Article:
My definition of a habit, is something I do routinely, sometimes as a ritual, sometimes unconsciously.

Some of mine include:

Setting intention each morning before getting out of be to “have extraordinary experiences and connect with amazing people.”

Writing throughout the day.

Social media interaction.

Tending to hygiene.

Lately, starting my day with a fruit and veggie smoothie.

Going to the gym 4-6 times a week.

Doing laundry.

Cleaning the house.

Going to my various jobs.

Putting my seatbelt on before I drive.

Using cloth bags when I go to the store.

All of these sound like responsible and healthy adult things to do. Let me add that others are not indicative of a wellness program.

These are:

Biting my nails at times.

Over-indulging in my drug of choice-chocolate.

Self deprecating thoughts.

Going to be too late.

Making my son wrong in my mind if he doesn’t do things my (a.k.a. the right) way.

Taking on too much at once.

Saying yes when I really want to say no.


Both Coveys recommend these core actions:

The First Three Habits surround moving from dependence to independence (i.e., self-mastery):

  • Habit 1: Be Proactive

Take initiative in life by realizing that your decisions (and how they align with life’s principles) are the primary determining factor for effectiveness in your life. Take responsibility for your choices and the consequences that follow.

  • Habit 2: Begin with the End in Mind

Self-discover and clarify your deeply important character values and life goals. Envision the ideal characteristics for each of your various roles and relationships in life. Create a mission statement.

  • Habit 3: Put First Things First

Prioritize, plan, and execute your week’s tasks based on importance rather than urgency. Evaluate whether your efforts exemplify your desired character values, propel you toward goals, and enrich the roles and relationships that were elaborated in Habit 2.


The next four have to do with Interdependence (i.e., working with others):

  • Habit 4: Think Win-Win

Genuinely strive for mutually beneficial solutions or agreements in your relationships. Value and respect people by understanding a “win” for all is ultimately a better long-term resolution than if only one person in the situation had gotten his way.

  • Habit 5: Seek First to Understand, Then to be Understood

Use empathic listening to be genuinely influenced by a person, which compels them to reciprocate the listening and take an open mind to being influenced by you. This creates an atmosphere of caring, and positive problem solving.

  • Habit 6: Synergize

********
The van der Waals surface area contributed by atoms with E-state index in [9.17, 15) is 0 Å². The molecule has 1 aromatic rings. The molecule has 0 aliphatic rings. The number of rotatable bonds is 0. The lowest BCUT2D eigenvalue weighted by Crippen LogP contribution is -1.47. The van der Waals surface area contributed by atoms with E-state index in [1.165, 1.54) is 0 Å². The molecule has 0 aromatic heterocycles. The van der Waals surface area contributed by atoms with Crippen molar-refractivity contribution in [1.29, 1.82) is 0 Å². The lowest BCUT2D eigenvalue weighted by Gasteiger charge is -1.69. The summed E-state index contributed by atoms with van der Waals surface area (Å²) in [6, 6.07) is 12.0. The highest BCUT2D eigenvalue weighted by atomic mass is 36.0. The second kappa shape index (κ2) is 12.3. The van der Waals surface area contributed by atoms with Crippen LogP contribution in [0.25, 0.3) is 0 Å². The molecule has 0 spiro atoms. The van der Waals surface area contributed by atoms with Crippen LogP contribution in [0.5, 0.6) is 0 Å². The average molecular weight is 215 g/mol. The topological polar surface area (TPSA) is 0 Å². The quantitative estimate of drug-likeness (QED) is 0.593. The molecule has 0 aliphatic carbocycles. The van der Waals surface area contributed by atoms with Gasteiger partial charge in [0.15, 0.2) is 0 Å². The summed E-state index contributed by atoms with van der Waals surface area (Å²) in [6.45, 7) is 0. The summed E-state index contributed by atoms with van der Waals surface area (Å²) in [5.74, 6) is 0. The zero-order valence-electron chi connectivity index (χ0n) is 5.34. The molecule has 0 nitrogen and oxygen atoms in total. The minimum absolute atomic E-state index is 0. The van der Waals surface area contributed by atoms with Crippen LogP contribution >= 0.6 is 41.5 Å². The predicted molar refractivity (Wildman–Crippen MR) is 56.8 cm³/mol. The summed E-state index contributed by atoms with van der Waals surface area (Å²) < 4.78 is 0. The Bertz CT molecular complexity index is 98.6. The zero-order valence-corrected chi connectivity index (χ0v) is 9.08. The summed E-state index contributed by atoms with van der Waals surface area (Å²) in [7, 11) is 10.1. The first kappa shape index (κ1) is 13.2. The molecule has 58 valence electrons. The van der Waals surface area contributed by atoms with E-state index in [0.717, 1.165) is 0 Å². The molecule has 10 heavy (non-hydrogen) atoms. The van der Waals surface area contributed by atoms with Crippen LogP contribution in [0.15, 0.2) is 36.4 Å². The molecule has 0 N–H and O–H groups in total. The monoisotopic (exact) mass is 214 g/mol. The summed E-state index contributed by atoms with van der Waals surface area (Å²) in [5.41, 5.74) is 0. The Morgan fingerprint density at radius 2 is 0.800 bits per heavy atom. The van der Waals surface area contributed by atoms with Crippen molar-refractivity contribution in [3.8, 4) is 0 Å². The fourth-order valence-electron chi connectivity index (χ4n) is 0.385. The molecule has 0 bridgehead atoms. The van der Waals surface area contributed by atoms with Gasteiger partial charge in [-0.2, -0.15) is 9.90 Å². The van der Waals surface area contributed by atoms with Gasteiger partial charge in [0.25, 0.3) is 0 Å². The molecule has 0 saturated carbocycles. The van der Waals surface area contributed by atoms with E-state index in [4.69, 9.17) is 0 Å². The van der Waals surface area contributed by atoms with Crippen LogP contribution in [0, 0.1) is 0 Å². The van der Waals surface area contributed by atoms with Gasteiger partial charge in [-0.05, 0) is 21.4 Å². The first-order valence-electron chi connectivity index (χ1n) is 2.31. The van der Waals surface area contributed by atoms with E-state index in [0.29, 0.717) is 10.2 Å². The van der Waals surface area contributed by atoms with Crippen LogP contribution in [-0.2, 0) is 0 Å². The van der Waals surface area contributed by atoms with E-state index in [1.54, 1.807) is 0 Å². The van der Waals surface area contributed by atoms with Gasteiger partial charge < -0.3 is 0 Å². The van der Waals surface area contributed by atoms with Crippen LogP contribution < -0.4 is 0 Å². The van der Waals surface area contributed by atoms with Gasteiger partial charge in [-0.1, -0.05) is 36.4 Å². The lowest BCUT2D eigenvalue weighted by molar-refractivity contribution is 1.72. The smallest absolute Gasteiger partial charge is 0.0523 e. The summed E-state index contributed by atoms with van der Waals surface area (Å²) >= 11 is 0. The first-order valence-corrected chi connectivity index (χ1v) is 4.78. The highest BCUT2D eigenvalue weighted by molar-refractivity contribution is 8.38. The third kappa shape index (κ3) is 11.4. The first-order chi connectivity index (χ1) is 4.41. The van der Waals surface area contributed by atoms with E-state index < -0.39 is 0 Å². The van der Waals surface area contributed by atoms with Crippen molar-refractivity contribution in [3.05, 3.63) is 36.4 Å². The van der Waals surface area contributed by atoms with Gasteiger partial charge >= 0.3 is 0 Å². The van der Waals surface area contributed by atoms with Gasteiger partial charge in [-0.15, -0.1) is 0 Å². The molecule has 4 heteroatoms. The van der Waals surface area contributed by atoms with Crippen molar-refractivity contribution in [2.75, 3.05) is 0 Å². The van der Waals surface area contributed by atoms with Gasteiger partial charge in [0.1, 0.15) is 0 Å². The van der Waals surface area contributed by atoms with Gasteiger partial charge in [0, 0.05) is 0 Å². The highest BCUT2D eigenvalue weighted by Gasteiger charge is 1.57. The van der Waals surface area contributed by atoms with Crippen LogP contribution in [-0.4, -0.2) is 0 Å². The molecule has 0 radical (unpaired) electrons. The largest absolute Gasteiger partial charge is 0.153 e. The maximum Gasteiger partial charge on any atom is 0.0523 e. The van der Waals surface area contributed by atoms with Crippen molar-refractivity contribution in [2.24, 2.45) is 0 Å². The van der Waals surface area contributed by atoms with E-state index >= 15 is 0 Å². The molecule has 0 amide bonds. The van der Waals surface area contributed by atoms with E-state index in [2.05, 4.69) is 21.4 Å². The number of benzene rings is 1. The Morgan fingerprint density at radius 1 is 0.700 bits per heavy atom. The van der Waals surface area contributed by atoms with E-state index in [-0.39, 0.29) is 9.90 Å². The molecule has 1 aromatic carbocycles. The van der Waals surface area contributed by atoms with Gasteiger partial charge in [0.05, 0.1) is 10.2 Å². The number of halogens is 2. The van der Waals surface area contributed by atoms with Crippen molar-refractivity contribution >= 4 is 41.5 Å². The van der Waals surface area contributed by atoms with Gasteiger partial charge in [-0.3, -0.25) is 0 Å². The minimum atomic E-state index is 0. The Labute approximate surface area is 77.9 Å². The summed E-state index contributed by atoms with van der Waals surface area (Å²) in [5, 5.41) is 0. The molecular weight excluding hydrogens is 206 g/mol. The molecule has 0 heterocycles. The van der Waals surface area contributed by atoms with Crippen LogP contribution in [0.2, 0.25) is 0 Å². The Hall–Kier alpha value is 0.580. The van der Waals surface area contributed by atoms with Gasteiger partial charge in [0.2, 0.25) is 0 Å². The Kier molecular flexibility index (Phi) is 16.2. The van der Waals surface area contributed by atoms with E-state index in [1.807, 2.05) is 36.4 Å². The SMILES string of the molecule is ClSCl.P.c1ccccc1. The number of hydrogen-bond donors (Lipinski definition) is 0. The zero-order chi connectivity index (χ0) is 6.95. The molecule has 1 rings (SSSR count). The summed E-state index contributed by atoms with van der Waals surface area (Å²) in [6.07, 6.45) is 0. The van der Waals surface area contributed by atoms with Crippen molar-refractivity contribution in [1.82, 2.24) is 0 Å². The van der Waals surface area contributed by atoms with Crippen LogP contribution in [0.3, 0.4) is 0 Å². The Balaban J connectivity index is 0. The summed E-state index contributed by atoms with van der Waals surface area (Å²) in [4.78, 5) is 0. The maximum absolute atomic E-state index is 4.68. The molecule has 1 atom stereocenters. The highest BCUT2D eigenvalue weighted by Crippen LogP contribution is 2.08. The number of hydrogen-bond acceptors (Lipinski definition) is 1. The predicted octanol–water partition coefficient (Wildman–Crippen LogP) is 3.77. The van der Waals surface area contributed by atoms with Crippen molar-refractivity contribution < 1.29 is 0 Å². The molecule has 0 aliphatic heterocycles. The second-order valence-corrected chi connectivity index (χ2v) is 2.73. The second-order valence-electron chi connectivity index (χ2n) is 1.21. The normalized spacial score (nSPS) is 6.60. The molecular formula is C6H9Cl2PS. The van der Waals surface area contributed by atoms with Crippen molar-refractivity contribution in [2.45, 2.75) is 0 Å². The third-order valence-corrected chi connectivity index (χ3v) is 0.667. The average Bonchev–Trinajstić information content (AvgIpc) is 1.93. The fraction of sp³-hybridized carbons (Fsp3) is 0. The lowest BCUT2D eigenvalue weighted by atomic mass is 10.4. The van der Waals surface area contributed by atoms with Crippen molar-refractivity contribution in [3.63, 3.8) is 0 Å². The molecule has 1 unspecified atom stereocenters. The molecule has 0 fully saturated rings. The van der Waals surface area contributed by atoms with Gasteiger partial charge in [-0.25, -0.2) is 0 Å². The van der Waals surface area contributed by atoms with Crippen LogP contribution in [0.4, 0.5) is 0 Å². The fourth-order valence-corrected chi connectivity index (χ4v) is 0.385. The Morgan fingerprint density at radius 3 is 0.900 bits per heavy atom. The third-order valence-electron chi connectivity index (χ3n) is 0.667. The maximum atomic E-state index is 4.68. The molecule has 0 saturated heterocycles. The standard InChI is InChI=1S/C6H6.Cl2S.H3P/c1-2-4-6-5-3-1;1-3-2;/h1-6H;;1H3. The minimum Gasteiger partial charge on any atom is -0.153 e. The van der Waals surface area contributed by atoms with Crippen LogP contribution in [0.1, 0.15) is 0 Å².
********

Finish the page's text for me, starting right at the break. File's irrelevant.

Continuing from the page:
Combine the strengths of people through positive teamwork, so as to achieve goals no one person could have done alone.

  • Habit 7: Sharpen the Saw

Balance and renew your resources, energy, and health to create a sustainable, long-term, effective lifestyle. It primarily emphasizes exercise for physical renewal, prayer (meditation, yoga, etc.) and good reading for mental renewal. It also mentions service to society for spiritual renewal.

As we explored these ideas, the energy lifted and they were willing to be more courageous with taking a look at what may have held them back and kept them stuck. As I spoke with them, I was of course, also addressing myself and my less than sterling habits as I mentioned above. Because we teach what we need to learn and I’ve heard it said, that when we teach, we learn twice, it was no accident that I chose this as tonight’s topic. Needing to clean up the habits that no longer serve, sweeping them up into the dustpan.

“Watch your thoughts; they become words. Watch your words; they become actions. Watch your actions; they become habit.  Watch your habits; they become character. Watch your character; it becomes your destiny.”-Lao Tzu


I was listening to an interview and concert today on World Café on WXPN with Scottish singer-songwriter K.T. Tunstall. I was introduced to her music when Black Horse and The Cherry Tree came out in 2004.  Besides loving her melodic meanderings, I discovered that she and I have something else in common. It was a life changing experience on July 17, 2008 when (not at the same time, though) we each had an audience with His Holiness the Dalai Lama when he came to Philadelphia. I was fulfilling a 20 year journalistic dream when I interviewed him and it still feels surrealistic.  She, along with musicians Moby, Joss Stone and Serge Tankian  joined him in celebration of  The Missing Peace Music Project.

One of things she offered close to the end had to do with one of my favorite subjects; creativity and the ways in which inspiration comes to us and is expressed. She envisioned it as if it were a ‘wispy stream that flowed above my  head’ and that she needs to grab ahold of it, lest someone else do it first. I feel the same way, since there have been times when I have seen something elsewhere that I could have written. We are all part of the collective mind that ponders and processes reality. I find inspiration everywhere. It shows up in the simple things, such as sitting on the porch of my ‘office away from home’ called The Zen Den, in Doylestown, PA sipping a glass of multiple-herbal, anti-oxidant infused iced tea in the midst of birdfeeders and wind chimes at a brightly painted rescued and restored wrought iron table. I had the serene experience of breathing and being while waiting for my friends Jon and Chris to arrive to put the finishing touches on a workshop we are co-facilitating next Sunday. It arrives when driving in the car on winding back roads, arm breezing out the window, catching an updraft as my hand rides the wave~  It peeks in through my bedroom curtains in the form of sun dappled branches playing like a Balinese shadow puppet. And it visits my dreams as I drift and float on cloud cushions. Black Horse and The Cherry Tree